From Straiton, Fullarton ventures northwards, to the Trossachs, the Highlands and Islands, snatching at the rounded forms and angular reflections; he works in the studio, with bunch upon bunch of riotous, jewel-like flowers; he travels to the west coast, painting the beach, sea, sky and boats of Troon, Saltcoats or (further north) Largs. All this is home territory.

‘The area Fullarton paints best is on his doorstep; the whitewashed Glenhead Farm on the brow of a hill or the view ten yards the other way, looking across to Glenhead House and Arran. He knows each tree and gate like the back of his hand; he can paint on the spot, choosing a particular kind of light at a particular time of day’[6].

Fullarton collects themes, obsessively capturing the intimate details of everyday life, images glimpsed as he passes: the glow of flower petals flocking together, cows silhouetted across the horizon, hens pecking in the dirt, figures on the beach, cloudy skies reflected in the sea, stems sharp against the snow, sunlight glinting on the ramshackle greenhouse in his back garden. He works directly from nature, producing both small sketches, with swift, abbreviated forms and a scattered mosaic of colour, and much larger pictures, often somewhat more finished, but never losing their attack, their insistent colour and powerful vitality. He paints with oils and acrylic, applying his medium with broad brush and palette knife.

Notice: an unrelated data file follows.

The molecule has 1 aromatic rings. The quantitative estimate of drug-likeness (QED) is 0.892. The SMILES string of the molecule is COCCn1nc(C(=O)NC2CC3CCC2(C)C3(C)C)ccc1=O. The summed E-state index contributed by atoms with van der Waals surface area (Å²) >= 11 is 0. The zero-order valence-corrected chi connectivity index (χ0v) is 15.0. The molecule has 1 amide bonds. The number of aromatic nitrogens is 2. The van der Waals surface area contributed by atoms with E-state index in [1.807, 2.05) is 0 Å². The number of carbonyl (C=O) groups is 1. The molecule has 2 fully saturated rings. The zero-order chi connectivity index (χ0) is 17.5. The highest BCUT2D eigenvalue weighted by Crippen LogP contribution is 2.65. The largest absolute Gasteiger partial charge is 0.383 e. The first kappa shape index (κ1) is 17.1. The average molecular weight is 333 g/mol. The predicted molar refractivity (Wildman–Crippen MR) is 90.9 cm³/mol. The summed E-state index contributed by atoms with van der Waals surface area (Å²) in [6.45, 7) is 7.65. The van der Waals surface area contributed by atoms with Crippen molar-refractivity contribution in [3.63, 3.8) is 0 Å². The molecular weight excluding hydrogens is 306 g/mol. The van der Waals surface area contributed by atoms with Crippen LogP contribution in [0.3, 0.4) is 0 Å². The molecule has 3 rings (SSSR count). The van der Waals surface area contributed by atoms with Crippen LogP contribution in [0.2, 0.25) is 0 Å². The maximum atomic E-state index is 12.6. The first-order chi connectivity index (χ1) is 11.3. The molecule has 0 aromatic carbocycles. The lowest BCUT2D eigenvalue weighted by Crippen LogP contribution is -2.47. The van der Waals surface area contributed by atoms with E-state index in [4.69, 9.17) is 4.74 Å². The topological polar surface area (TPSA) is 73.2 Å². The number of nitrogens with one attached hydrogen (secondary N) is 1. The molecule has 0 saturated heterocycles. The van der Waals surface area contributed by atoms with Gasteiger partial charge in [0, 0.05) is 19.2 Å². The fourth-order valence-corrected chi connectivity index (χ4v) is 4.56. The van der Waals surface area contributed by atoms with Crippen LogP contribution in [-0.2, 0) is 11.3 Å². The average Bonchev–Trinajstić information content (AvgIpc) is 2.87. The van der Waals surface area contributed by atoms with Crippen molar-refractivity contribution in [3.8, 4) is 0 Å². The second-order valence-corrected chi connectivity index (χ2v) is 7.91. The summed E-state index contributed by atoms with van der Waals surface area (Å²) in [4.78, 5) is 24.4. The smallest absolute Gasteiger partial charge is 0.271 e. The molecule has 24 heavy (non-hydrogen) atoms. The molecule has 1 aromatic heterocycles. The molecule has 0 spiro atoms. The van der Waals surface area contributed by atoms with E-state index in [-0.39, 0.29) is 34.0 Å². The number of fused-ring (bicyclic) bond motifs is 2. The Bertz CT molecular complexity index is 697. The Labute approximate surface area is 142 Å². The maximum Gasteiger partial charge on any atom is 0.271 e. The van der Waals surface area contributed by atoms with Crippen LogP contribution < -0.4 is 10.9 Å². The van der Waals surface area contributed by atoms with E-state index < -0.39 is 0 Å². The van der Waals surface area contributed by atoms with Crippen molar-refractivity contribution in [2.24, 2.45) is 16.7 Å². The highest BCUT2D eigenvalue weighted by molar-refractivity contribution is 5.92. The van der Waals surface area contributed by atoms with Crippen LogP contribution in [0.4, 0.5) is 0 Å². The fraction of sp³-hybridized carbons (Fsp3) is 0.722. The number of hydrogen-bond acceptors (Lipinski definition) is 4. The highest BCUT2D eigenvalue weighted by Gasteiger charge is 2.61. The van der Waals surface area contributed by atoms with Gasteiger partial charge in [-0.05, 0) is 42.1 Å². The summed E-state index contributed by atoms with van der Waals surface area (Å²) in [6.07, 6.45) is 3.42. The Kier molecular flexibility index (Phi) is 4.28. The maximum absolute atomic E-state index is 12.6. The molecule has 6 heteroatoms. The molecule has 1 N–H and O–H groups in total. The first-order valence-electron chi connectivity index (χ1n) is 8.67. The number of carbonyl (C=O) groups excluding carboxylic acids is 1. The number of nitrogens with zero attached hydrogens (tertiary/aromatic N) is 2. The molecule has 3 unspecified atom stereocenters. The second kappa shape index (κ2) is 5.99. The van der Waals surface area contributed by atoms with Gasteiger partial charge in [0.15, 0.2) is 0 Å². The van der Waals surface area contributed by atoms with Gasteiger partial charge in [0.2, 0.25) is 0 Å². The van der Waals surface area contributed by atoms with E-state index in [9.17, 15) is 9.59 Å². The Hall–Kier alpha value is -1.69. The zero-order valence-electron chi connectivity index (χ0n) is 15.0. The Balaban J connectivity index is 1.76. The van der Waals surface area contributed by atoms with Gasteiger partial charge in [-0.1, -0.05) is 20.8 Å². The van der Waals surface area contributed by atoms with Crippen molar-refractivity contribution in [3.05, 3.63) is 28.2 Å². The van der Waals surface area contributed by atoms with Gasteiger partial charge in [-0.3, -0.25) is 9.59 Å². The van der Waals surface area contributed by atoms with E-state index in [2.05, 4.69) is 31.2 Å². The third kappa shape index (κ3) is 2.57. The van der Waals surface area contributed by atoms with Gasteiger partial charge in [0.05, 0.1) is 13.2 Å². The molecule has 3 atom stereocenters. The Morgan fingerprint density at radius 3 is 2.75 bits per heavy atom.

To gain a sense of the boldness of the artist, the buccaneering command of his environment, as well as his love of humanity and home, one could do no better than look at the collection of images included on that remarkable website, the BBC’s Your Paintings. There is, at once, a riot of self-portraits, a collection of robust jugs, creamy-white dishes and translucent jars, all full of flowers, and a subtle and insightful portrait, painted in 1992, of the elderly Hans Meidner, emeritus Professor of Biology at Stirling University. These pictures clearly demonstrate that, though Fullarton’s later paintings tend to be more abstracted, displaying the more assertive touch and resonant colour, there remains, always, an extraordinary combination of brio and intimacy, of shout and whisper.

James Fullarton has exhibited with the Royal Scottish Academy and the Royal Glasgow Institute of the Fine Arts, as well as having several shows in various galleries in London, Glasgow and elsewhere, notably with Roger Billcliffe, Glasgow. Fullarton’s paintings are in many collections and he is widely regarded as one of Scotland’s leading contemporary artists. His work can always lift the spirit.

© Dr. Hilary Taylor, 2013.

[1] From 1969, there were 5 student representatives on the School Council. In addition, an advisory ‘forum’ was established, with an equal number of governors, staff and students. This was able to make recommendations and representations to other official bodies. This development, as elsewhere, marked the beginning of what were supposed to be more democratic administrative structures.

[2] In 1977, Donaldson was appointed ‘Painter and Limner to Her Majesty the Queen in Scotland’.

[3] Quotations are taken from Joanna Siden’s Obituary of David Donaldson, The Independent, 27th August, 1996.

[4] Director of the National Galleries of Scotland, 1984-2006.

[5] Quotations are taken from the Obituary of Alexander Goudie, The Independent,18th March 2004.

[6] Clare Henry, The Glasgow Herald, 3rd December, 1985.